Week 16 picks: Who Bought These Groceries?
Jim Vallet and Robert Perea, The Fernley Reporter
“If they want you to cook the dinner, at least they ought to let you shop for some of the groceries.“
-Bill Parcells, Jan. 31, 1997 announcing his resignation from the New England Patriots
It makes sense. Although my experience in cooking is limited to watching cooking shows with my wife on the Food Network, I have watched many chefs good enough to be on the Food Network shop for/grow/slaughter their own ingredients for cooking a fine meal. After all, you wouldn’t expect frozen vegetables, instant mashed potatoes, or fast food colored meat to be part of a five-star meal. If I were paying a couple of hundred dollars for such a meal, I would send it back.
Despite the applicable, if unfortunate, metaphor of comparing football players to food, Parcells was, and is still, right. If you want a good football team, you have to have good players. If you have good players, then a good coach can get the players to buy into what he is preaching, and the coach/chef can blend the players’ talents/foods into a great team/meal.
On the other hand, another edible metaphor can also apply: One bad apple can spoil the whole barrel. The idea here is that one Terrell Owens or Antonio Brown can ruin a whole team, as it appears to me both players, despite their immense talents, have done in the NFL.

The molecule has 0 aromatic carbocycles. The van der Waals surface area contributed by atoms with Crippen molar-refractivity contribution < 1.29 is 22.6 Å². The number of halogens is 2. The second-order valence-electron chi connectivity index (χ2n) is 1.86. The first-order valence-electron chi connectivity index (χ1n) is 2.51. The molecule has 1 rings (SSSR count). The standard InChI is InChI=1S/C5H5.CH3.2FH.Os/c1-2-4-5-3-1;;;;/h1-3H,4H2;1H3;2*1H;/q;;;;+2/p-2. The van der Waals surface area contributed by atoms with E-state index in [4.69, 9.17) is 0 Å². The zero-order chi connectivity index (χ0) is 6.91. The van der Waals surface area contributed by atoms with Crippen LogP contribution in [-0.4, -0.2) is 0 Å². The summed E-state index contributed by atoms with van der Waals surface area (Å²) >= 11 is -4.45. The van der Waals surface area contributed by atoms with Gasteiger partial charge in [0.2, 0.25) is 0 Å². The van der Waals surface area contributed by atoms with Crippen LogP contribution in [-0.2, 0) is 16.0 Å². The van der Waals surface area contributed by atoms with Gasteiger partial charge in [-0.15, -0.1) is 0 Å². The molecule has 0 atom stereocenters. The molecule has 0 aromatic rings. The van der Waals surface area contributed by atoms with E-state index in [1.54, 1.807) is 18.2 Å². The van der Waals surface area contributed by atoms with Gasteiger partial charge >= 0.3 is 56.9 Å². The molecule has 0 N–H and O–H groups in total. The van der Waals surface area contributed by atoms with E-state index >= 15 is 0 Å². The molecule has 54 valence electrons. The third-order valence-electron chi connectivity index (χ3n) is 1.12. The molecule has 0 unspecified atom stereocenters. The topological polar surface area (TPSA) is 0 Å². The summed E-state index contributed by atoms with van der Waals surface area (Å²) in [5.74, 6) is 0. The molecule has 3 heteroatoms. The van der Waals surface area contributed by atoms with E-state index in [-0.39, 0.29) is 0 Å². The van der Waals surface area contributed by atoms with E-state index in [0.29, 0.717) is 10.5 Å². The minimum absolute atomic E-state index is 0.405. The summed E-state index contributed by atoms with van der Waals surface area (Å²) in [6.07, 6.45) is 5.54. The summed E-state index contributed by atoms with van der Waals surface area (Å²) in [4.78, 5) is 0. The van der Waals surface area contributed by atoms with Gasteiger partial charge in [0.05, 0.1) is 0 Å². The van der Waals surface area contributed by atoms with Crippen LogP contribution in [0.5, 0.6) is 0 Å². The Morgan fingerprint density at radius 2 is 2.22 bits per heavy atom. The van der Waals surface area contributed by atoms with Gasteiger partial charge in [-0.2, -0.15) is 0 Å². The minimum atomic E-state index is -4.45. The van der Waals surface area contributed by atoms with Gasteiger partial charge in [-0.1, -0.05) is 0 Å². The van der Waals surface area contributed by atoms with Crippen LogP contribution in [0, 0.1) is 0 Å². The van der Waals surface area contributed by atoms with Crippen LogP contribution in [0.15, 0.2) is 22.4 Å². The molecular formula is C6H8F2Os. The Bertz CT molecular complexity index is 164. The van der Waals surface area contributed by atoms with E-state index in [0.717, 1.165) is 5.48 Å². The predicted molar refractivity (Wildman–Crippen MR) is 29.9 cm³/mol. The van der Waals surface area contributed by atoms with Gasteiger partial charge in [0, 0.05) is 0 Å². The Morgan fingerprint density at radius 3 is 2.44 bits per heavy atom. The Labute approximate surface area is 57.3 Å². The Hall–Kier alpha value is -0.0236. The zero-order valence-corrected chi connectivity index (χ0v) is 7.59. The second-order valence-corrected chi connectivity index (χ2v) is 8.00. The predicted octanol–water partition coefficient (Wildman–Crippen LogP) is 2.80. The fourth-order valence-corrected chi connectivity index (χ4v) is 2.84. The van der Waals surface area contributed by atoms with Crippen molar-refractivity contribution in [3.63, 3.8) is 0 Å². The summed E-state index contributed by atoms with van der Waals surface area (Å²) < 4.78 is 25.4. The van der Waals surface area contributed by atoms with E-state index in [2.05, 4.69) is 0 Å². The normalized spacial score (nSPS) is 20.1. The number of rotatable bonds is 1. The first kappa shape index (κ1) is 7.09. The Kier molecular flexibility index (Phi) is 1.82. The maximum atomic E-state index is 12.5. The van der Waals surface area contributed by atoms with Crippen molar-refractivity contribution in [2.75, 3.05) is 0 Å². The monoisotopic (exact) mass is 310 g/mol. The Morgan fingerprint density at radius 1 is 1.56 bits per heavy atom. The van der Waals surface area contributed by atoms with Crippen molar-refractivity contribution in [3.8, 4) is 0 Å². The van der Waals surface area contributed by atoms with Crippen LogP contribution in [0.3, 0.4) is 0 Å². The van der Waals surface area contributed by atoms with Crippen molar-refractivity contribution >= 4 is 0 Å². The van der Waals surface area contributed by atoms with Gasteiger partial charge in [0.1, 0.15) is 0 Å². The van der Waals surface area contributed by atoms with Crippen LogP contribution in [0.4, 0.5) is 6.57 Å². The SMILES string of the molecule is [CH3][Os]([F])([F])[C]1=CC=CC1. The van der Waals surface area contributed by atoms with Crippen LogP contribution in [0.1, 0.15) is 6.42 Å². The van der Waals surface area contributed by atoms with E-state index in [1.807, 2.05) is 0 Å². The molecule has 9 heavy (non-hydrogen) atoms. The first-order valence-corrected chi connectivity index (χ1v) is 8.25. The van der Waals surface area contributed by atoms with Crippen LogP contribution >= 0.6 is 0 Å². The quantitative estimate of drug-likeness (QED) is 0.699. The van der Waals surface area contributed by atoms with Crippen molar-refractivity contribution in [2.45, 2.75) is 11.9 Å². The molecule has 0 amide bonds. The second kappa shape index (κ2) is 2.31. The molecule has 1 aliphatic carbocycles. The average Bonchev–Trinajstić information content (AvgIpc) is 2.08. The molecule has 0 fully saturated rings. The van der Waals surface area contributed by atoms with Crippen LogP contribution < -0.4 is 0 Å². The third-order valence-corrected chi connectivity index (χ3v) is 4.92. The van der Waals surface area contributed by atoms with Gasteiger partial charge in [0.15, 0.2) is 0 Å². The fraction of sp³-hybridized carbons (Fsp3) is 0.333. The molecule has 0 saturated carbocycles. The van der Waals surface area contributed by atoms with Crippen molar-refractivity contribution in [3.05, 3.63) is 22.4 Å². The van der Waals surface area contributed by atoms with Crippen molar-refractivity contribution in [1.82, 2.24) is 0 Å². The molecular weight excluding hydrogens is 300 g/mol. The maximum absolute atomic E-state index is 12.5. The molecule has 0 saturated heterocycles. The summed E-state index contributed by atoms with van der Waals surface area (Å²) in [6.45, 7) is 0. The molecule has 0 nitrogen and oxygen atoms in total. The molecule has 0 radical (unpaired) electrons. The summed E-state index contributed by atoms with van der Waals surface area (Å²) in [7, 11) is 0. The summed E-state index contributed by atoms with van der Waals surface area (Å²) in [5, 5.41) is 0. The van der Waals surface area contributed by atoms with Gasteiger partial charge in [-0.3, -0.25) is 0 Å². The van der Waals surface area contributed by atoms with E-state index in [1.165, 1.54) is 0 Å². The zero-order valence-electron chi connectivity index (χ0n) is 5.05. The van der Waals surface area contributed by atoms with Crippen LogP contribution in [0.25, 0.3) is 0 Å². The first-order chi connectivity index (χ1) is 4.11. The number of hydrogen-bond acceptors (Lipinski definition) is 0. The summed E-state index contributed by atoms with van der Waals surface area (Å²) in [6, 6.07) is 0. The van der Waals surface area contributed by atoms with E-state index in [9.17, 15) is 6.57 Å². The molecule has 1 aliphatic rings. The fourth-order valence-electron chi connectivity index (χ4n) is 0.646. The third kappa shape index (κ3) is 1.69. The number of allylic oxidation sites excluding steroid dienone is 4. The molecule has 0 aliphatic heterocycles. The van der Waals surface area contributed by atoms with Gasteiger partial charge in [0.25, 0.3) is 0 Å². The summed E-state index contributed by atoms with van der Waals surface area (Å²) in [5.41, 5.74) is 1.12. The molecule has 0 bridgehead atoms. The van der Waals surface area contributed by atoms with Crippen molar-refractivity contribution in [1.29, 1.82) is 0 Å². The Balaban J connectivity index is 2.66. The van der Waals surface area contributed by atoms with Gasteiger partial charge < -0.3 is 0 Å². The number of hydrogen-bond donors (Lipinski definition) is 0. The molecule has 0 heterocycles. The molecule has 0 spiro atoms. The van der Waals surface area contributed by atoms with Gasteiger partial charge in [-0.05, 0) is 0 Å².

I thought of both old euphemisms as I watched the New England Patriots literally throw away their football game last Sunday, which the Las Vegas Raiders gratefully caught.
How did this play happen to THE New England Patriots? Bill Belichick, Tom Brady, Rob Gronkowski, Lawyer Milloy, Mike Vrabel, Adam Vinatieri to name just a few of the great names, could NEVER let what happened on the final play of last Sunday’s game happen.
But the Patriots did allow it to happen, and the biggest reason is none of the great players listed above still play for the Patriots. Bill Belichick is still there, but I’ve been watching the Patriots’ run for over 20 years now and I have yet to see Belichick make a single tackle or throw a single block. It’s the players, like the groceries, who make great teams. Conversely, bad players, or players with bad attitudes, make bad teams.
The Patriots have known they don’t have a real outside threat for years. When they had Tom Brady leading a group of players who loved to compete, they were able to compensate. But now they have Mac Jones, who, so far, has fallen far short of Tom Brady. They also have Jakobi Meyers, who is their best receiver, but who is also guilty of the most egregious miscue of all during Sunday’s final play disaster. Meyers himself does not seem to be a bad guy, and you have to respect his NFL journey that began as an undrafted free agent. But how could he do what he did, what was he thinking? And, maybe worse yet for the Pats, he wasn’t alone, at least on that play. Star running back Rhamondre Stevenson, for reasons known only to himself, lateralled the ball to Meyers before Meyers heaved the ball backwards to…the Raiders. So, that play isn’t all Meyers.